In my Bureau, we are developing global and regional strategies for attacking an increasing number of crime problems, including alien smuggling, stolen cars, money laundering, drug trafficking, corruption, and the trafficking in various forms of contraband. In fact, the crime problems which originate in Nigeria and the strategies we are developing to combat them are illustrative of these wider efforts.
Indeed, State is leading an interagency working group focused on Nigerian crime, involving all interested U.S. law enforcement agencies, the intelligence community, the Departments of Justice, Treasury, and Commerce. The most recent meeting of this group at the senior level was this week. The goal of the working group is nothing less than the development and implementation of a comprehensive global plan of action to combat Nigerian crime, involving every relevant component of State, Justice, Treasury, and the intelligence community, some 14 different agencies and bureaus in all.
The Nigerian Threat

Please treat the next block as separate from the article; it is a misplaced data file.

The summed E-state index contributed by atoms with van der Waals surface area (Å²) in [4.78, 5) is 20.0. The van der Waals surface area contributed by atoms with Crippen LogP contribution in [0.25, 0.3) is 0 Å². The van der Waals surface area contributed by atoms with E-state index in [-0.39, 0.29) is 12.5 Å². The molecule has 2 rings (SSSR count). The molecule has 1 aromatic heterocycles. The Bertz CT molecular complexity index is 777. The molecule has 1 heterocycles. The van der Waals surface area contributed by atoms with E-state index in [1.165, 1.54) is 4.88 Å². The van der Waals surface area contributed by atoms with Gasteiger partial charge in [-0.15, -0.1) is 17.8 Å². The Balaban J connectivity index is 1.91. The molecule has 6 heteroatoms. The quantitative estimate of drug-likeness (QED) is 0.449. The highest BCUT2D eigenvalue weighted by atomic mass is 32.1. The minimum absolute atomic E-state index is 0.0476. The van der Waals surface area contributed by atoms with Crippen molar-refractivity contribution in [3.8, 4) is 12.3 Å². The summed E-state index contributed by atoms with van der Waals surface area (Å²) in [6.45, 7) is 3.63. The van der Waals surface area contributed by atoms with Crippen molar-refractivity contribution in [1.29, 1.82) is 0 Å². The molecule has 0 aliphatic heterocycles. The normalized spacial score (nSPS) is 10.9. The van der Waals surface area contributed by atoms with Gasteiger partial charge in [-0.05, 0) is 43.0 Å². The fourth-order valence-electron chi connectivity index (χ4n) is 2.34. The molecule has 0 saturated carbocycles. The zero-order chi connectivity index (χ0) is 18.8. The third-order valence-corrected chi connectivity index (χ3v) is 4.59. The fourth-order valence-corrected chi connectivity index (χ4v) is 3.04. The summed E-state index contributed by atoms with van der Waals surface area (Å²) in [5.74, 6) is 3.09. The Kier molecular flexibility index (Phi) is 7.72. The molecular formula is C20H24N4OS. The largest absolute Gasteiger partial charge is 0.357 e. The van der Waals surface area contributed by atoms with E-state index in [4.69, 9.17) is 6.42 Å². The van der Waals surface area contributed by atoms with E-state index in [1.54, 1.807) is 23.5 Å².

Nigeria's size, population and influence in Africa--and increasingly elsewhere in the world--dictate well-defined foreign policy objectives which we are pursuing aggressively. Our law enforcement goals for Nigeria are set in the context of ongoing diplomatic efforts to promote a speedy transition to civilian, democratic rule and respect for human rights. With some $4 billion of U.S. investment in Nigeria, we also have significant economic interests, principally in the petroleum sector. As with every large and influential nation, we also have with Nigeria the objective of enlisting and sustaining Nigeria's cooperation on a range of regional and international issues. We also recognize that, without a doubt, every interest we have in Nigeria, including law enforcement, is directly tied to the Nigerian Government's treatment of its own citizenry according to international standards. Each violation of human rights in Nigeria undermines the rule of law and Nigerian efforts to reintegrate the country into the international mainstream.